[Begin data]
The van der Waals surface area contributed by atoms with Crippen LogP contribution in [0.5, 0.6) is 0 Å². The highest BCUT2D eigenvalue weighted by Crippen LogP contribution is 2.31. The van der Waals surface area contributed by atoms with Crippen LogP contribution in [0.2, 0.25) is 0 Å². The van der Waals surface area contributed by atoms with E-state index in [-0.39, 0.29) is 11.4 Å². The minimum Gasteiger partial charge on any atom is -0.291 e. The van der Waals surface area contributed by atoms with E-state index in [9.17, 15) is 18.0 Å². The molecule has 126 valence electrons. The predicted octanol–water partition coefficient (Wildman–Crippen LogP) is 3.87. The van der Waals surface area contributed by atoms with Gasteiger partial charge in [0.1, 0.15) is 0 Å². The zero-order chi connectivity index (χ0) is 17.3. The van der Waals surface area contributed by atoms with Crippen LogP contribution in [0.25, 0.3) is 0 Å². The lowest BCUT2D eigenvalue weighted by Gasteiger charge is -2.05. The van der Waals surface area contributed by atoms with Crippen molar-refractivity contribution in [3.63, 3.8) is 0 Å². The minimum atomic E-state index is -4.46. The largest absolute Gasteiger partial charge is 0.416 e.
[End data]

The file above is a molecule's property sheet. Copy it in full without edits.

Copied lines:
The van der Waals surface area contributed by atoms with Crippen LogP contribution in [0.5, 0.6) is 0 Å². The highest BCUT2D eigenvalue weighted by Crippen LogP contribution is 2.31. The van der Waals surface area contributed by atoms with Crippen LogP contribution in [0.2, 0.25) is 0 Å². The van der Waals surface area contributed by atoms with E-state index in [-0.39, 0.29) is 11.4 Å². The minimum Gasteiger partial charge on any atom is -0.291 e. The van der Waals surface area contributed by atoms with E-state index in [9.17, 15) is 18.0 Å². The molecule has 126 valence electrons. The predicted octanol–water partition coefficient (Wildman–Crippen LogP) is 3.87. The van der Waals surface area contributed by atoms with Gasteiger partial charge in [0.1, 0.15) is 0 Å². The zero-order chi connectivity index (χ0) is 17.3. The van der Waals surface area contributed by atoms with Crippen LogP contribution in [0.25, 0.3) is 0 Å². The lowest BCUT2D eigenvalue weighted by Gasteiger charge is -2.05. The van der Waals surface area contributed by atoms with Crippen molar-refractivity contribution in [3.63, 3.8) is 0 Å². The minimum atomic E-state index is -4.46. The largest absolute Gasteiger partial charge is 0.416 e.